So I guess the next question would have to be, what can I do today to best effect that progress? Of course, a response as broad as “live the gospel” wasn’t really a sufficient, since I had been striving to do that my whole life.

Then I realized that I was in the process of beginning one of the major aspects of the perfecting process. I was about to get married in the temple. I decided that maybe the best thing I could do to work toward that goal would be to strengthen my relationship with Jenni. How could I do that? That question is easy. I could be kind and loving to her.

I looked around the store. Everything was quiet, normal, ordinary. Customers came in and left. Employees straightened bookshelves or stood patiently waiting for something to happen. I had a date with Jenni scheduled for that night. I decided that tonight I would change the course of the universe – I would show love and kindness towards her.

His Rain

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His Rain

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His Rain
Vocals and Lyrics by Maria Hathaway
Music by Chas Hathaway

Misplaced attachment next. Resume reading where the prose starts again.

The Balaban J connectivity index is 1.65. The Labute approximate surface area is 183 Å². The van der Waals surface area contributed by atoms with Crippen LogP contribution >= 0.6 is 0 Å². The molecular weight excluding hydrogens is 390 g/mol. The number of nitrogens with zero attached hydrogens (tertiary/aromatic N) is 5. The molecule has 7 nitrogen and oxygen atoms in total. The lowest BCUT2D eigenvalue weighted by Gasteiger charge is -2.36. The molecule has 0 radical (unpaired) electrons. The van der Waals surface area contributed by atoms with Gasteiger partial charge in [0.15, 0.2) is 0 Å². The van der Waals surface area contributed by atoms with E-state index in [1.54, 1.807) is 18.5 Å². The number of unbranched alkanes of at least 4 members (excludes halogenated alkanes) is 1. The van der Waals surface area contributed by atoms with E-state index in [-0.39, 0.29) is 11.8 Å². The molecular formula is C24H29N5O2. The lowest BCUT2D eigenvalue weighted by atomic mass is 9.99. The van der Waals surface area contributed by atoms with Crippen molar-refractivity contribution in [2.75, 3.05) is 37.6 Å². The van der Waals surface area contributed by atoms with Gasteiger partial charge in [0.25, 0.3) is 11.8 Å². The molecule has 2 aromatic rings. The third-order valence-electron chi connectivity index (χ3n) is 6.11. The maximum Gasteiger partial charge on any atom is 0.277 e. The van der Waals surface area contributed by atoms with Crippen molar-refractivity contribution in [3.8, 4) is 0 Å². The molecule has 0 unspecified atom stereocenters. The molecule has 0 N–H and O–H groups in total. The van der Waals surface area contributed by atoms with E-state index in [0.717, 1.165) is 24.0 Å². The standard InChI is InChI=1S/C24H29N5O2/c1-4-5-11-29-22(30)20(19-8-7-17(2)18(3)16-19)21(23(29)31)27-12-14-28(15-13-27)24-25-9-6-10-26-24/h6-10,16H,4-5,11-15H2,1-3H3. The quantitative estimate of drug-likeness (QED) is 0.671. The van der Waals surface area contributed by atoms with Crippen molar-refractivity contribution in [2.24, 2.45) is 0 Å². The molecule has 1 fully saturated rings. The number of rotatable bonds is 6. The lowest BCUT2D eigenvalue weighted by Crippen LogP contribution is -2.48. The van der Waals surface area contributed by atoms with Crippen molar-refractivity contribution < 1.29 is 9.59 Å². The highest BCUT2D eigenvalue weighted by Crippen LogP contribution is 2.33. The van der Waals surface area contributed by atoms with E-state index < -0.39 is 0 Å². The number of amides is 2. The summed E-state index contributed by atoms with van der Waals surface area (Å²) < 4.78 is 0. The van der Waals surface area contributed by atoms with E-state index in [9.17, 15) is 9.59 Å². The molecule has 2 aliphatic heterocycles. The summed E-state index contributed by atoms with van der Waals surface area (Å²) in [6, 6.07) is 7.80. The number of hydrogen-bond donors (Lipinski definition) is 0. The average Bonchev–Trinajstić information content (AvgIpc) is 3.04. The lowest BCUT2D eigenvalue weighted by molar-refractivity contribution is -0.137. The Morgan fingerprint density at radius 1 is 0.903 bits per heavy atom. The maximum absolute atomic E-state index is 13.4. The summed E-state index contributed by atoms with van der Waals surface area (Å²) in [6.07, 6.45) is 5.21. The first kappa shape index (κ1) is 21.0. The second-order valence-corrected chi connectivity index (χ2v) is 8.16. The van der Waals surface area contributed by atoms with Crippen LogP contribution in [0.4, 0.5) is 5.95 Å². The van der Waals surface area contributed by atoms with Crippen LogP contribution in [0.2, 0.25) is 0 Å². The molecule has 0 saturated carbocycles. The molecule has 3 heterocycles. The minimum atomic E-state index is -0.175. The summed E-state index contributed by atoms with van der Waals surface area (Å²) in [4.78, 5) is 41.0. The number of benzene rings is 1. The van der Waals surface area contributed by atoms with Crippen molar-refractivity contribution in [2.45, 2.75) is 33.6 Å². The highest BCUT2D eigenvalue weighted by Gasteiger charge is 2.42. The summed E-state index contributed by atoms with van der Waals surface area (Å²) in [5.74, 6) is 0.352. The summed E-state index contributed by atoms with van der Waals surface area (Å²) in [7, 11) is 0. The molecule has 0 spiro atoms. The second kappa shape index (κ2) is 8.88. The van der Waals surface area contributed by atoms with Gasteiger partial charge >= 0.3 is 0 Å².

I am standing in the rain
In the sparkling drops of rain
I seek the warmth of new light
Beneath the endless sky

I am walking in the rain
In the sparkling drops of rain
Through the clouds I see a new light
A tunnel to the sky

The rain is clean
The rain is pure
I feel it wash away the world
I am new
I am pure
I found His light

I am dancing in the rain
In the sparkling drops of rain
I have found the warmth of His light
Descending from on high

His rain is clean
His rain is pure
I feel it wash away the world
I am new
I am pure
I found His light

I am new
I am pure
(I found his light)
I found His love

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Wide as Eternity: The Meaning Behind the Music

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Wide as Eternity